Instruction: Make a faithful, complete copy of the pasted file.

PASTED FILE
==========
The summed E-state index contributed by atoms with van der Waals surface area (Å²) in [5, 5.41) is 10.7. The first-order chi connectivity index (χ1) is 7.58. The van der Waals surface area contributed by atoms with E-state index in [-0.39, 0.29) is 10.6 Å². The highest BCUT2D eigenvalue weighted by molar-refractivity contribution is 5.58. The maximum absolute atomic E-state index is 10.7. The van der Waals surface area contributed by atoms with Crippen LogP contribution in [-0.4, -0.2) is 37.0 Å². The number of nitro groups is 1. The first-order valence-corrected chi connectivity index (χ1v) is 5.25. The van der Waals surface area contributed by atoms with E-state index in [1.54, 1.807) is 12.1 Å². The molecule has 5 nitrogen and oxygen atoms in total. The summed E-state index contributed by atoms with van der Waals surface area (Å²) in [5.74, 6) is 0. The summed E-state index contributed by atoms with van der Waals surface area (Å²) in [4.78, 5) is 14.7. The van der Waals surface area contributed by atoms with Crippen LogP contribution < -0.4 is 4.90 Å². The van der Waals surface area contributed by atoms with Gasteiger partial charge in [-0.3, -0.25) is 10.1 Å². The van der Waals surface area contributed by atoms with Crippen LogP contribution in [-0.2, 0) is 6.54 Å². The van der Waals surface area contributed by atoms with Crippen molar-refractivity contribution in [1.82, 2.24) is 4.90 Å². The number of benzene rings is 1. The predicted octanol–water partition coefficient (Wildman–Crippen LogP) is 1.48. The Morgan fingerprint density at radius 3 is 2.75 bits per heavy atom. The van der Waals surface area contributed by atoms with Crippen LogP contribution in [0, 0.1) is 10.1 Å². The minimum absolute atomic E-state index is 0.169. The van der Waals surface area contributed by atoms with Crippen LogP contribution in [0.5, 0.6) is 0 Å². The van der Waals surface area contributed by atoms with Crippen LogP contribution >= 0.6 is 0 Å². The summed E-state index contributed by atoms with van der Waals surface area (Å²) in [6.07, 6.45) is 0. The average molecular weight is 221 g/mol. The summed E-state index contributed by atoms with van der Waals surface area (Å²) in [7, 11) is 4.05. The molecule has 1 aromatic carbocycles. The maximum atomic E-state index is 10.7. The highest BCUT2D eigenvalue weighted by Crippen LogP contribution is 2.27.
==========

The summed E-state index contributed by atoms with van der Waals surface area (Å²) in [5, 5.41) is 10.7. The first-order chi connectivity index (χ1) is 7.58. The van der Waals surface area contributed by atoms with E-state index in [-0.39, 0.29) is 10.6 Å². The highest BCUT2D eigenvalue weighted by molar-refractivity contribution is 5.58. The maximum absolute atomic E-state index is 10.7. The van der Waals surface area contributed by atoms with Crippen LogP contribution in [-0.4, -0.2) is 37.0 Å². The number of nitro groups is 1. The first-order valence-corrected chi connectivity index (χ1v) is 5.25. The van der Waals surface area contributed by atoms with E-state index in [1.54, 1.807) is 12.1 Å². The molecule has 5 nitrogen and oxygen atoms in total. The summed E-state index contributed by atoms with van der Waals surface area (Å²) in [5.74, 6) is 0. The summed E-state index contributed by atoms with van der Waals surface area (Å²) in [4.78, 5) is 14.7. The van der Waals surface area contributed by atoms with Crippen LogP contribution < -0.4 is 4.90 Å². The van der Waals surface area contributed by atoms with Gasteiger partial charge in [-0.3, -0.25) is 10.1 Å². The van der Waals surface area contributed by atoms with Crippen LogP contribution in [-0.2, 0) is 6.54 Å². The van der Waals surface area contributed by atoms with Crippen molar-refractivity contribution in [1.82, 2.24) is 4.90 Å². The number of benzene rings is 1. The predicted octanol–water partition coefficient (Wildman–Crippen LogP) is 1.48. The Morgan fingerprint density at radius 3 is 2.75 bits per heavy atom. The van der Waals surface area contributed by atoms with Crippen LogP contribution in [0, 0.1) is 10.1 Å². The minimum absolute atomic E-state index is 0.169. The van der Waals surface area contributed by atoms with Crippen LogP contribution in [0.5, 0.6) is 0 Å². The van der Waals surface area contributed by atoms with Crippen LogP contribution >= 0.6 is 0 Å². The summed E-state index contributed by atoms with van der Waals surface area (Å²) in [6.07, 6.45) is 0. The average molecular weight is 221 g/mol. The summed E-state index contributed by atoms with van der Waals surface area (Å²) in [7, 11) is 4.05. The molecule has 1 aromatic carbocycles. The maximum atomic E-state index is 10.7. The highest BCUT2D eigenvalue weighted by Crippen LogP contribution is 2.27.